To accomplish our research, we have included three main phases in the study: data gathering, data analysis, and validation of findings with experts.

Phase 1: Data gathering

In this phase, a literature review was conducted to obtain an understanding of research regarding project manager assignments in general. Since there was not much empirically grounded research in this area, we found it appropriate to choose a case-study research methodology. One benefit of this methodology is that the findings are drawn from their real-life context (Eisenhardt, 1989; Yin, 1984). In this study, we used theoretical sampling (Eisenhardt, 1989) to determine the number of cases to use; we therefore stopped conducting additional case studies when incremental learning was reduced (Glaser & Strauss, 1965, 1968). We conducted our research in four specific companies in high-velocity industries (in both hardware and software development) that implement their projects in multiple-project environments. These companies are leaders in their respective markets. Exhibit 2 provides a description of the companies.

CHAOS Chronicles summaries (Standish Group International, 2003)

Exhibit 2: Companies included in the case-study research

We performed case-study research by studying the process of project manager assignments in each company through semi-structured interviews. These interviews were conducted on two levels of the organization, multiple-project managers and their superiors, in order to obtain information from different perspectives.

In each interview, which was tape-recorded, we used at least two investigators: One asked questions and the other(s) took notes and asked additional questions. Each interview began with questions about the company's strategic elements. Then, we asked brief questions regarding the company's project management process, followed by a list of questions about their process of project manager assignment. We always asked our interviewees to determine what was effective and what was ineffective in their process. Immediately after each interview, the investigators discussed the interview findings and recorded their impressions for use in data analysis.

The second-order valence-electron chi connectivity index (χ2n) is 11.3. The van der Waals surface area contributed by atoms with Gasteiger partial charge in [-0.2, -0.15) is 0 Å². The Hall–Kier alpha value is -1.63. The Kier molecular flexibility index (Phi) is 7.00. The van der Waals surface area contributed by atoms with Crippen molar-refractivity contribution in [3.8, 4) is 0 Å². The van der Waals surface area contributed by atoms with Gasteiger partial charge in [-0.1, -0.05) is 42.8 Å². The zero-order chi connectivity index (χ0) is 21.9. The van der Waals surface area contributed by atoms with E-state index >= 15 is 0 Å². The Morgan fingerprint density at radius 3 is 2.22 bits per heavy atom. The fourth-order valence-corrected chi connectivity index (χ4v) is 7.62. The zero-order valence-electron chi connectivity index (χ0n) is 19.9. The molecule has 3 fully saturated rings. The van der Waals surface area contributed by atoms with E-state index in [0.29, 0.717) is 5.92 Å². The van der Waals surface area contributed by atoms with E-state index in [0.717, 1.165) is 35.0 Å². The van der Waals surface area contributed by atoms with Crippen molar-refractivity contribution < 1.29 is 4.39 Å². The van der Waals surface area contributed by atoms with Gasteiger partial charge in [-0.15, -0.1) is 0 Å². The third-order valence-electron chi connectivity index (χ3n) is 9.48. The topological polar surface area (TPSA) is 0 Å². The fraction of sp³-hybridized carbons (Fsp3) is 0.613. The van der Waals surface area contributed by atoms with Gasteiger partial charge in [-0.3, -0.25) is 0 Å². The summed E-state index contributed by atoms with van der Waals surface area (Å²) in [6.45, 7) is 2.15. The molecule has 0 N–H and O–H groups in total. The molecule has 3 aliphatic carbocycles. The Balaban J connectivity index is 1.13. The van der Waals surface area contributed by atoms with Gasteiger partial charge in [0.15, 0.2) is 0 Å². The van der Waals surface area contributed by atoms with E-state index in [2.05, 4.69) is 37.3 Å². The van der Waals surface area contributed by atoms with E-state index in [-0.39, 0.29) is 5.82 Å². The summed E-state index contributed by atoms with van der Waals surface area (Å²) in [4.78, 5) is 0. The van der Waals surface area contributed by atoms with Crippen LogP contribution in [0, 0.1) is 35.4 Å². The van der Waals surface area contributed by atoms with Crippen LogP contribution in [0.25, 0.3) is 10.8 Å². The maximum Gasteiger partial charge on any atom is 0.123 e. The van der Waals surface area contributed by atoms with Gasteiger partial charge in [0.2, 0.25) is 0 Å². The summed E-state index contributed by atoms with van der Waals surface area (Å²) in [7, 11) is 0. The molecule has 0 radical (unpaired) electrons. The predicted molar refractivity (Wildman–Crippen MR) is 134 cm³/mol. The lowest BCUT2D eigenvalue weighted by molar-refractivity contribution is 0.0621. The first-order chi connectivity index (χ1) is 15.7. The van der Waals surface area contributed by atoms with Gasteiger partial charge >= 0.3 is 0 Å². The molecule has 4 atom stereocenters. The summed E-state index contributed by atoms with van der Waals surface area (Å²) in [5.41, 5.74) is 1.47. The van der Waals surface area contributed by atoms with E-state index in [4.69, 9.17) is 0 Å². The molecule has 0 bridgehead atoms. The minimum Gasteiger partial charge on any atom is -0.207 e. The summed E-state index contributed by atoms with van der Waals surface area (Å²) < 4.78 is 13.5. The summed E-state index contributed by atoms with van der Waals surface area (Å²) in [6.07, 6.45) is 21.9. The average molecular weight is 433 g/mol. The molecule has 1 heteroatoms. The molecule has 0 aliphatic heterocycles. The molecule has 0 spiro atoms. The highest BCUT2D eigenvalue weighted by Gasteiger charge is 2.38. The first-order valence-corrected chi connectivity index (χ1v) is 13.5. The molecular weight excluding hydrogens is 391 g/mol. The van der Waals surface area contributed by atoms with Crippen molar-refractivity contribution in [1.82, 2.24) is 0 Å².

Phase 2: Data analysis

After each interview, the interview was transcribed and coded (Eisenhardt, 1989; Miles & Huberman, 1980; Struss & Corbin, 1990). Then within-case and cross-case analyses were conducted to ensure the construct and internal validity of the findings (Yin, 1984). Based on the theoretical sampling, these findings were used to sharpen the succeeding interviews. The data-gathering phase was finished when the findings were saturated, that is, when our incremental learning on the process of project manager assignments had diminished. We compared our findings with the literature to identify similarities/dissimilarities and for external validation (Eisenhardt, 1989). At this stage, we developed our propositions for project manager assignment and an initial list of assignment criteria. Then, the criteria went through a process of data condensation and grouping before being evaluated by experts in the next phase.

Phase 3: Validation of findings with experts

We identified a panel of experts to further evaluate and validate our findings, especially the assignment criteria obtained from data analysis of the case studies. The panel consisted of distinguished experts with knowledge and experience in project management. These individuals are well recognized in the project management community and were impartial with no potential gain from the expected outcome of this study. To achieve a balanced mix of perspectives, we selected six experts from different professions: researchers, consultants, and practitioners. The purpose of the mix was to help minimize the impact of prejudice, if any (Kocaoglu, 1983).

In the experts’ evaluation and validation, we implemented the Delphi method (Linstone & Turoff, 1975) (see Exhibit 3), which assisted us in obtaining the experts’ opinion on the assignment criteria. From the experts’ evaluation, we obtained an integrated list of assignment criteria, including the level of importance of each criterion.

Process of experts’ evaluation (the Delphi method)

Exhibit 3: Process of experts’ evaluation (the Delphi method)

Results and Discussion